Association House Tech Programs Help Residents Rejoin Workforce

A former gang member, last year Ismael decided that it was time for a change.

“I was a mess, but I had to get away from selling drugs and the gang,” said the Humboldt Park resident.  But finding another way to support himself proved difficult—Ismael struggled to find an employer that would take on a new employee with a criminal record.

Things began to turn around for Ismael the day he walked into Association House, a community center and Connect Chicago location serving West Town, Humboldt Park, Logan Square, Avondale and Hermosa.

Under the guidance of Tech Center coordinator Stephen Pigozzi, Ismael started free computer classes, earning his Microsoft Office® certification. He was later steered toward the Transitions to Careers Program, in which nonviolent ex-offenders receive job training and counseling to help guide them back into the workforce. Through the Transitions program’s partnership with Chicago’s Streets and Sanitation Department, Ismael built his resume and skill set.

With new technology training, Ismael applied and was hired for a job at Skyline Design, a local firm that designs and produces innovative architectural glass products, mirrors, and furniture.


The Tech Center at Association House is impressive—56 computers are available to the public, as well as training and open lab time three days a week during which anyone can receive help with writing a resume, searching for a job and doing homework, or get help troubleshooting a technology issue.

Four and six week courses in Microsoft Office software earn graduates like Ismael Microsoft Office certification. The courses at the tech center not only prepare students to pass the Microsoft certification exam but also teach people to become proficient in the programs in a practical way to make it easier for folks to succeed in a field using office technology. The course also covers professional formatting of documents including emails, resumes, reference sheets and cover letters. In February the tech center will also begin to offer basic computer education courses in both English and Spanish.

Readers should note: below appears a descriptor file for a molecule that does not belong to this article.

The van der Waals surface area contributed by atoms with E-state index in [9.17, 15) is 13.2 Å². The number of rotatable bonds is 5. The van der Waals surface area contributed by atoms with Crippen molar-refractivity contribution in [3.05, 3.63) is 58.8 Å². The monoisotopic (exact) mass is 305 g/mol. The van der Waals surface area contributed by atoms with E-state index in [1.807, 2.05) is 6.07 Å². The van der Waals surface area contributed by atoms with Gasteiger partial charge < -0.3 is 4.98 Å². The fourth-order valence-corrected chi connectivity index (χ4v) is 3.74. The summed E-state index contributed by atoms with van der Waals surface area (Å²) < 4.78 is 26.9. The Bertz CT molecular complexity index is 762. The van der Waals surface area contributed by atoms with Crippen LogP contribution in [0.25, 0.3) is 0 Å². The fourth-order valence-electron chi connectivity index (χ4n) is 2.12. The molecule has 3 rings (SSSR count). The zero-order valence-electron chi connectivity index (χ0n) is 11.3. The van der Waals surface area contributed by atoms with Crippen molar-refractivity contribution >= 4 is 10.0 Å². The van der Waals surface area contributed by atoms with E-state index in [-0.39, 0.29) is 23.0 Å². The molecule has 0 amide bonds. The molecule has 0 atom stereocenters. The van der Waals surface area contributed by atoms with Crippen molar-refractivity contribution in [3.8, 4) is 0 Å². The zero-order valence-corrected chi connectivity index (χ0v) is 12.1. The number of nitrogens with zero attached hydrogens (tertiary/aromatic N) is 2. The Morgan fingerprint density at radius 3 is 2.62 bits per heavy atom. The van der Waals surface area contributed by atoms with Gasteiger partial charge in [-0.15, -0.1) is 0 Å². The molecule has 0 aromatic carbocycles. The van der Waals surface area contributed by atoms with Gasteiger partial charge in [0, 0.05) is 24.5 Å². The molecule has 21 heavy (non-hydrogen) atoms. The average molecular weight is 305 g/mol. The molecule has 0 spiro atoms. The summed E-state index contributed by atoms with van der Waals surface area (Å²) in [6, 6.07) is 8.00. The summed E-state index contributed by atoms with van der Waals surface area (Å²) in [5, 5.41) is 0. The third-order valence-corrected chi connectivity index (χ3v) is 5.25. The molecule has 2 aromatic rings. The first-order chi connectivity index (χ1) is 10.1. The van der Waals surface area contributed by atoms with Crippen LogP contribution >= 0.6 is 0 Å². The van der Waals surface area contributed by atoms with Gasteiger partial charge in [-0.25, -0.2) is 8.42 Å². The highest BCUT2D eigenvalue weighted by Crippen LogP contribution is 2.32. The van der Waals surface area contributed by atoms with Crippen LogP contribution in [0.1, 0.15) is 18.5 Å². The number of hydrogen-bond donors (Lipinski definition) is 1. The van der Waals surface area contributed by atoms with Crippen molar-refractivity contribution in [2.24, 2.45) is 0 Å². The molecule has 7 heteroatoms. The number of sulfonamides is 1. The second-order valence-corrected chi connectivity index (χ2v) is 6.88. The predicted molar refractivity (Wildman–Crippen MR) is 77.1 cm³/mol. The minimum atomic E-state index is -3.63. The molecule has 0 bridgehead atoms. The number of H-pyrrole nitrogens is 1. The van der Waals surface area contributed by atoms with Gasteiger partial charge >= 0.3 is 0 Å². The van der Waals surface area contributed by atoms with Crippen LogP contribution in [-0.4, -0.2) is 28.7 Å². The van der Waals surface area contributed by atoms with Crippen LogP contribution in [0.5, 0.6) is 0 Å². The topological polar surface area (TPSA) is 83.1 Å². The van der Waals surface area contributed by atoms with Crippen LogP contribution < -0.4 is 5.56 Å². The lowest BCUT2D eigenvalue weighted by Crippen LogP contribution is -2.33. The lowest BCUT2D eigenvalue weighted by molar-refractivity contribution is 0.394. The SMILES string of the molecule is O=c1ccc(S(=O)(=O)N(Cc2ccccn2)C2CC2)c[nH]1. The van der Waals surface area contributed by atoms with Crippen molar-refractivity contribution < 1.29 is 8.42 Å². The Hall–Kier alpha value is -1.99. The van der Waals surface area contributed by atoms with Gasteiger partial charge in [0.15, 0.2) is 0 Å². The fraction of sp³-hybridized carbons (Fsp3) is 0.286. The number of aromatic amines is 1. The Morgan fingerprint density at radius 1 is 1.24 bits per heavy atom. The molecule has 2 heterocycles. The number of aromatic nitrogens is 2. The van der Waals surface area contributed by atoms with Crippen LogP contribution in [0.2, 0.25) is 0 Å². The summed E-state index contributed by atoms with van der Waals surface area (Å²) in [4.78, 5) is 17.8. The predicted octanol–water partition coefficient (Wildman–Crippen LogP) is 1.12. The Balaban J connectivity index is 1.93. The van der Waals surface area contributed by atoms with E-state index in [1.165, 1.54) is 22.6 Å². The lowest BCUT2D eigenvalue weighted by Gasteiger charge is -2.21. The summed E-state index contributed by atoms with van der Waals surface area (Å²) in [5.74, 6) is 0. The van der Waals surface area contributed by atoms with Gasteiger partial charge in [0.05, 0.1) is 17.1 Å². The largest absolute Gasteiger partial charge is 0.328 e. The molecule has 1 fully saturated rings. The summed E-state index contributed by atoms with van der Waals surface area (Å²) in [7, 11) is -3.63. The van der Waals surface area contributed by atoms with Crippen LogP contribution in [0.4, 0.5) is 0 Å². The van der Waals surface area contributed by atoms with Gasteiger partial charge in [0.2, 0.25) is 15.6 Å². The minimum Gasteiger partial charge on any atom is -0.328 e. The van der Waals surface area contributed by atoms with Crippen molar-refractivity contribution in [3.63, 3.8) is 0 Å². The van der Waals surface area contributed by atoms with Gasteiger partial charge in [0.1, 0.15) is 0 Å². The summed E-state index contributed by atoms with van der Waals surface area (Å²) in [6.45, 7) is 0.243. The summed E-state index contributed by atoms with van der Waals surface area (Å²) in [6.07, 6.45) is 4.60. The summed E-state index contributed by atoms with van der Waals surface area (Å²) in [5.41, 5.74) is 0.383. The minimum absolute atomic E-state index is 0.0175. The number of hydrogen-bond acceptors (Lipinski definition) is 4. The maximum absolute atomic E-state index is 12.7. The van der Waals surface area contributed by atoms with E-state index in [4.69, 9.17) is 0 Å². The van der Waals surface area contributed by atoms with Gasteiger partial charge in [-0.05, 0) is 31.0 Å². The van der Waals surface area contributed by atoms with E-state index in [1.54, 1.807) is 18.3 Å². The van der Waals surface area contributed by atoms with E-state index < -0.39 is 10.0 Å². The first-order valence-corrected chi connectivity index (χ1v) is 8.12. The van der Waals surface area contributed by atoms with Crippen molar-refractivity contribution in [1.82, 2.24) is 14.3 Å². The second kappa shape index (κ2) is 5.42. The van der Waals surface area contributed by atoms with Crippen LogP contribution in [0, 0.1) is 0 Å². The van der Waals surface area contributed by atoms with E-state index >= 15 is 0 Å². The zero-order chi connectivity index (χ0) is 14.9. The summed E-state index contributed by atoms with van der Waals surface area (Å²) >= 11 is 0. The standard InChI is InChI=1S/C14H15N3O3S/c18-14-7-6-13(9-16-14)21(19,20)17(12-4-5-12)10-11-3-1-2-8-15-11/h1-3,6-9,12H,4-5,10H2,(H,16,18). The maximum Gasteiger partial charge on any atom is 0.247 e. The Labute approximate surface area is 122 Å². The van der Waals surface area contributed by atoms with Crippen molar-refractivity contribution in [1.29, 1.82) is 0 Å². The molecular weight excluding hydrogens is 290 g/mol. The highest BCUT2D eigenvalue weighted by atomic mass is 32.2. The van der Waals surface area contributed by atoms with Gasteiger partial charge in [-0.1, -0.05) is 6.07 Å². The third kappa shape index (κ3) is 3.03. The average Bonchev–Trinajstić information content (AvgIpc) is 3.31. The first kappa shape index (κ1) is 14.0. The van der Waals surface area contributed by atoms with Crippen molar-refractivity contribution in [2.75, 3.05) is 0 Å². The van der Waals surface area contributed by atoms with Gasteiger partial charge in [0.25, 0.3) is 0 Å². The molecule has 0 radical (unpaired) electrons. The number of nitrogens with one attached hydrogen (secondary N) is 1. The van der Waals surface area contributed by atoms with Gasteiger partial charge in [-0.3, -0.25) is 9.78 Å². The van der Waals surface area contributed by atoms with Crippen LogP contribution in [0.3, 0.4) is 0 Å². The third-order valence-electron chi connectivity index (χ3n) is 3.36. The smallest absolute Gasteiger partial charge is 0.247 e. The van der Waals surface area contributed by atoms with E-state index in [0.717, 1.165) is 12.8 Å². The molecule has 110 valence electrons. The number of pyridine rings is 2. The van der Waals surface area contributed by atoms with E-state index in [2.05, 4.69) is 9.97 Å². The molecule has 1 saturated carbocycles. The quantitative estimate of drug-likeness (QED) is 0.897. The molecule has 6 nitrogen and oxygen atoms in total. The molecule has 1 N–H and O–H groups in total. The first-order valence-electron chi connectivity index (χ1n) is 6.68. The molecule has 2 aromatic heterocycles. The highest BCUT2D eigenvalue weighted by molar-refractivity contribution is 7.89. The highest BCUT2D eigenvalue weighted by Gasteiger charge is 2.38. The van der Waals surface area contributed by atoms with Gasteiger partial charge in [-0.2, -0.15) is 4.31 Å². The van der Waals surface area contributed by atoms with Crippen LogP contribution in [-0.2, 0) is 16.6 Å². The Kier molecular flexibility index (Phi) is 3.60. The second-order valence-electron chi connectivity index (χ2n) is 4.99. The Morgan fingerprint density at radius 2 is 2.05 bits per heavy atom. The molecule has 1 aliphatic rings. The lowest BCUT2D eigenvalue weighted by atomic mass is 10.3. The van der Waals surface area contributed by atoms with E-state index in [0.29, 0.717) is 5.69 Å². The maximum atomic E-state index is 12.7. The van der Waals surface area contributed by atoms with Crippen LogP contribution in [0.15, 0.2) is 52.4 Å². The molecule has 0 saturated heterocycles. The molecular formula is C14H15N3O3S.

Pigozzi, who grew up in Minneapolis and now lives in Wicker Park, has been with Association House since 2011. Beginning his position as the technology coordinator last summer, Stephen is just one of the hundreds of Chicagoans helping to bridge the digital divide in the city by providing tech services at community centers, libraries, city colleges and social service agencies alike.

His time in Humboldt Park working with clients like Ismael has shown him that the digital divide is a very real thing, one exacerbated by disparities in socioeconomic status.

Stephen Pigozzi, left, with his students after they received laptops upon completing a technology training course.


“Working in Association House Tech Center has been very inspiring and rewarding for me on a personal and professional level,” said Pigozzi, who believes that that all people in our society should have access to the technology resources and knowledge.  “One of the most important things to bring to a community like Humboldt Park is tech-based workforce development. Association House’s tech programs are very effective at accomplishing this goal and I am proud to be a part of that.”